The Association for Sustainable Forestry
The glory of the autumn season is pretty much past us, and the November rains have nearly begun. Time to double-check the winter store of wood and add an extra layer for walking in the woods!
It’s also a perfect time to be scoping out those stands that might qualify for selection harvesting or commercial thinning. Once the ground freezes (and let’s hope it does this year!), there are opportunities to carry out these silviculture treatments that involve the removal of wood. Whether wood extraction is done by forwarder, skidder, horse, or tractor, frozen ground will reduce rutting and soil compaction. Frozen soil reduces machine damage to the root systems of the trees that are left standing, and encourages water transport and drainage of forest sites.
Technical and financial assistance is available through ASF for both these harvesting treatments. Maintaining uneven-aged forest stands is a goal of many private landowners. When it is carried out on suitable sites, selection management can provide landowners with regular and sustainable income from harvested wood. Please visit the ASF website or give us a call for further information.
ASF would like to acknowledge the legacy of Ron Creelman, who was an avid supporter of sustainable forest management. He will be fondly remembered.
Best wishes to everyone for a (frozen) early winter!
David Sutherland, RPF
Coordinator, Association for Sustainable Forestry
P.O. Box 696
Truro, N.S. B2N 5E5
North Nova Lumberjacks Society
Well, it’s been an exciting year for lumberjack sports, and another professional season is in the books. The Maritime pro circuit was strong as ever, and had stand-out performances from many of our athletes at both the regional and national level. Many pro competitions throughout Canada were filmed for television, so keep your eyes peeled for episodes of Lumberjacks and the Stihl Timbersports Series, which will air on various national networks this fall. These include three episodes of the Lumberjacks TV series filmed this past June at our premiere event, the Nova Scotia Pro Lumberjack Championships.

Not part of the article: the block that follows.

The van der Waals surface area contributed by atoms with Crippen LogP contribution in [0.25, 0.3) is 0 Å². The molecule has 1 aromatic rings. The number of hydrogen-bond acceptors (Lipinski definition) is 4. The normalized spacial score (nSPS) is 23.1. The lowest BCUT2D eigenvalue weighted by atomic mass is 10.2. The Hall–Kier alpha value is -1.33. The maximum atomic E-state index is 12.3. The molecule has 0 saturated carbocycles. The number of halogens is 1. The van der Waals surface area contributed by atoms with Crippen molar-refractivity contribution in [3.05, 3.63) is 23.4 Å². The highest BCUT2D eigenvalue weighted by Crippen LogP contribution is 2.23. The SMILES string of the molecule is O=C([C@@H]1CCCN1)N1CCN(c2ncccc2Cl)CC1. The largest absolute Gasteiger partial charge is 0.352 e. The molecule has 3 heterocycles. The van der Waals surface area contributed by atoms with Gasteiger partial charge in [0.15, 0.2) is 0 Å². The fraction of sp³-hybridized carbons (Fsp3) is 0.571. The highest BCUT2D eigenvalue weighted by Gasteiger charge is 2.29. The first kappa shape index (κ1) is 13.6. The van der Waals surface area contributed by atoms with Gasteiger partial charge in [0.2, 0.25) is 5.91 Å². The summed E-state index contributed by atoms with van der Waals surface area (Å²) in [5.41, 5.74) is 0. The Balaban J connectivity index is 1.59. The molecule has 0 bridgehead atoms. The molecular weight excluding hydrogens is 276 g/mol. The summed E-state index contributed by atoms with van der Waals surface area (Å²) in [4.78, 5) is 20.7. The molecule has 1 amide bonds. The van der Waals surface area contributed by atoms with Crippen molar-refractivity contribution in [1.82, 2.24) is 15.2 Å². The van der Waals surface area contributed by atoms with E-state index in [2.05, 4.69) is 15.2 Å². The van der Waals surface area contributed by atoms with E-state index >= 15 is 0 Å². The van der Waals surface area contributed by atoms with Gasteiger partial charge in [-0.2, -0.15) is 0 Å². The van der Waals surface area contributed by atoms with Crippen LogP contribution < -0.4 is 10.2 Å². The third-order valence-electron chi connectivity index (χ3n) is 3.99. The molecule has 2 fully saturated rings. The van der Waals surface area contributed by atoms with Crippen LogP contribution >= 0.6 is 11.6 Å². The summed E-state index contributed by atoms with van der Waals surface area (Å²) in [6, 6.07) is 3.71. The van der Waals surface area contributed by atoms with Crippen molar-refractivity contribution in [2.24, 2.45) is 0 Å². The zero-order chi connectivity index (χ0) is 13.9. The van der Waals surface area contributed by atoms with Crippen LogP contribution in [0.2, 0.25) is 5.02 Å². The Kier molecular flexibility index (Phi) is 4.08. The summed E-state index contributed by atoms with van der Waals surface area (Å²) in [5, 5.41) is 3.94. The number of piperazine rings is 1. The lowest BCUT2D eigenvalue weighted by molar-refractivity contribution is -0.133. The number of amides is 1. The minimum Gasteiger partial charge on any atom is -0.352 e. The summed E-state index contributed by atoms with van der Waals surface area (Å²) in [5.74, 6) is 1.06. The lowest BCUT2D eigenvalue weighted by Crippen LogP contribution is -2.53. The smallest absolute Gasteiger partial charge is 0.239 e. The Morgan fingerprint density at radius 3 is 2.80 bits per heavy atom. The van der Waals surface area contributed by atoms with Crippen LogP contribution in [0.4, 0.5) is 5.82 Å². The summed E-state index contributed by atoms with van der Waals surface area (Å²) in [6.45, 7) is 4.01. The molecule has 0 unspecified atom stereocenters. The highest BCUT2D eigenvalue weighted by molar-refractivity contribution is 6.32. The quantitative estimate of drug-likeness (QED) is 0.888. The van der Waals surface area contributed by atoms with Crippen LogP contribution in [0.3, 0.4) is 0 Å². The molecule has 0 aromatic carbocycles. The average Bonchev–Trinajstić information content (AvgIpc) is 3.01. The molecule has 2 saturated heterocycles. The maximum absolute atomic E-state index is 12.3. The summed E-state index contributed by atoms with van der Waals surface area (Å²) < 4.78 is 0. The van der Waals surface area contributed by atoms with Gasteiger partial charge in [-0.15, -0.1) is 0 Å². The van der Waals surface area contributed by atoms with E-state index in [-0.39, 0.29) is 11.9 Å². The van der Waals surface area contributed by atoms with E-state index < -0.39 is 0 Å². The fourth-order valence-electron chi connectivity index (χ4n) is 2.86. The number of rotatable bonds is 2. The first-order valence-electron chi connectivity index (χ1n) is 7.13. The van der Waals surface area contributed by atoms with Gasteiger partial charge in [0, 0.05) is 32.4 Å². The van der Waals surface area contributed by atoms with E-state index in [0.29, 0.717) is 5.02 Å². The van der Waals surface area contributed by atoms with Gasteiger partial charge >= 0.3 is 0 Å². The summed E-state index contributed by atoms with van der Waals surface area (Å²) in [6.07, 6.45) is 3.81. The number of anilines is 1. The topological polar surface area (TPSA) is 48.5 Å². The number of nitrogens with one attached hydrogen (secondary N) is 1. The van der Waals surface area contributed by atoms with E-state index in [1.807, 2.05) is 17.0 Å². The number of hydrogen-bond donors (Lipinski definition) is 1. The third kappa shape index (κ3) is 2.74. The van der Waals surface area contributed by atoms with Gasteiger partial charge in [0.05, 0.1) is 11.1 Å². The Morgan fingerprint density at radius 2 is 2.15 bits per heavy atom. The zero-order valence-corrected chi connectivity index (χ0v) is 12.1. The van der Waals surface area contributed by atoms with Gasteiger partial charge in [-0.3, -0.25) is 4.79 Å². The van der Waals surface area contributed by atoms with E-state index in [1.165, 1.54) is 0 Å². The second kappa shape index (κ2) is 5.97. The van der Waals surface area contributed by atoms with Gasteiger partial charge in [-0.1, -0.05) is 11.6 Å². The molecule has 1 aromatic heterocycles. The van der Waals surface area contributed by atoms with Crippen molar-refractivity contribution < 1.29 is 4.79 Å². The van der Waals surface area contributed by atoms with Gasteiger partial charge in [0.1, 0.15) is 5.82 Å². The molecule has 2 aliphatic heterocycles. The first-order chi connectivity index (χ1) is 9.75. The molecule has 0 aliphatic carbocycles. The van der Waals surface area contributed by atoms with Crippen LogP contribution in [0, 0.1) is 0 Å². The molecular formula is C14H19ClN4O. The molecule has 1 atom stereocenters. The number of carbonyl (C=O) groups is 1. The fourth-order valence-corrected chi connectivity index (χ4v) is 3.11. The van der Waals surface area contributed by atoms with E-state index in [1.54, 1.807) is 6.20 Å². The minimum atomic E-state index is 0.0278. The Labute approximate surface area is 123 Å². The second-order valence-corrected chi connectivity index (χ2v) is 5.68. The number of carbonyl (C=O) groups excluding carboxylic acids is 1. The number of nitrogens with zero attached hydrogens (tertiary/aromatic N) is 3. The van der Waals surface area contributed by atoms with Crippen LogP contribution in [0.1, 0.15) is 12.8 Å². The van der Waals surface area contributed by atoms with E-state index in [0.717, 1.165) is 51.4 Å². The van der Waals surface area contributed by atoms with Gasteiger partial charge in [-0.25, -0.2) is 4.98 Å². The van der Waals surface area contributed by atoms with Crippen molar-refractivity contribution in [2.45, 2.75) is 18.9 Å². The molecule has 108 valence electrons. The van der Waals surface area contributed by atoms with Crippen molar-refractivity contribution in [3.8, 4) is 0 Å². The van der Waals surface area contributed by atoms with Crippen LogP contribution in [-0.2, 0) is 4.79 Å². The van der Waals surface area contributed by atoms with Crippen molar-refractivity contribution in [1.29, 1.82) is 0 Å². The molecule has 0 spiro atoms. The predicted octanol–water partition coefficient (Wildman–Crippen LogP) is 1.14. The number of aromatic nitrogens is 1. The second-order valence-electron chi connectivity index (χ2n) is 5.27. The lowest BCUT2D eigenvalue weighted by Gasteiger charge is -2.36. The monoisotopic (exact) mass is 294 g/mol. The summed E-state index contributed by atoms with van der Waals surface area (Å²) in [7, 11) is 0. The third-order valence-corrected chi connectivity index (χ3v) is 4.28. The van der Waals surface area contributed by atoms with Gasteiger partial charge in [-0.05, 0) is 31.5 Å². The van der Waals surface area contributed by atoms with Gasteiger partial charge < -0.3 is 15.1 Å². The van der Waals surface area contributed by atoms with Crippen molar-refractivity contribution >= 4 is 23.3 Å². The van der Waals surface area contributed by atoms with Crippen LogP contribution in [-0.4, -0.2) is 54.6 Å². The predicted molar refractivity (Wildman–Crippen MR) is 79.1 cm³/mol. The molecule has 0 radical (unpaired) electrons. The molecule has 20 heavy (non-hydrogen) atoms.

One of the strongest performances of the year was from Dalhousie University AC alumnus Thomas Henderson of River John, N.S., who won the Stihl Timbersports Rookie Canadian Championship this past August in London, Ontario, against a strong field of competitors, all aged under 25 years as per the rules of the rookie division. As the reigning champion, Henderson will join five professional Canadian timbersport athletes as part of Team Canada who will travel to the Stihl Timbersports World Championships in Norway in November. Team Canada will consist of two Maritime athletes (Nathan Cumberland of Keswick Ridge, N.B., and Marcel Dupuis of Memramcook, N.B.) and three athletes from B.C. (Mitch Hewitt, Stirling Hart, and Nick Russel, who is originally from New Brunswick). The team took silver in 2016 for the second time, but is looking for its first gold medal at the competition. They certainly have the squad to pull it off.
With the professional season now behind us, the intercollegiate level kicks off as part of the 2017-18 Canadian Intercollegiate Lumberjacking Association (CILA) circuit. There are four CILA-sanctioned competitions that are held at the University of New Brunswick (Fredericton), Sir Sanford Fleming College (Lindsay, Ont.), McGill University (Montreal, Que.), and Dalhousie University AC (Truro, N.S.).
The Canadian college/university level of the sport is different than the pro level, as schools compete as teams of six rather than as individuals. Team members compete in various lumberjacking disciplines, but each member must compete in one singles event (i.e. axe throwing), one doubles event with a partner (i.e. wood chopping), and all the team events (i.e. log decking, double bucking, etc.).
Oct. 14 was the first CILA competition of the season, held in Fredericton at UNB, which had nearly 200 competitors coming from Ontario, Quebec, New Brunswick, Nova Scotia, and Maine to compete in 14 lumberjacking disciplines. In the end, it was the home team, UNB, outperforming the field and taking both the men’s and women’s overall championships. Check out www.cilawoodsmen.ca to learn more.
In other news, the North Nova Lumberjacks Society will hold its AGM this fall in Truro. It will be an opportunity to discuss our past events, review financials, vote on board members, and ultimately discuss our future plans in an effort to achieve our mandate of “growing and promoting lumberjack sports and its athletes.” AGM date to be posted on our Facebook page once confirmed. All are welcome to attend.
To see episodes of Lumberjacks produced from the 2017 NSPLC competition, visit www.youtube.com/LumberjacksOnline.
If you are interested in learning more about our sport or our organization, please visit the North Nova Lumberjacks Society Facebook page or contact:
Registered Professional Foresters Association of Nova Scotia (RPFANS)
In the spring of this year, our long-standing Executive Director Ian Millar, RPF, stepped down from the position he has held since the inception of the association in 2001. Ian’s contributions to the creation and development of programs for improvements in forest management are well acknowledged, and his commitment to professionalism is second to none. (See “A true professional” on pg. 7 in this issue of AFR). Ian’s not done yet, as he is planning to stay actively involved as a member; recently he accepted a role on the Accreditation Standards Working Group (ASWG) on behalf on the Canadian Forestry Accreditation Board (CFAB) to review and revise the standards used by the CFAB, given that the Certification Standards for the Profession of Forestry were revised earlier this year.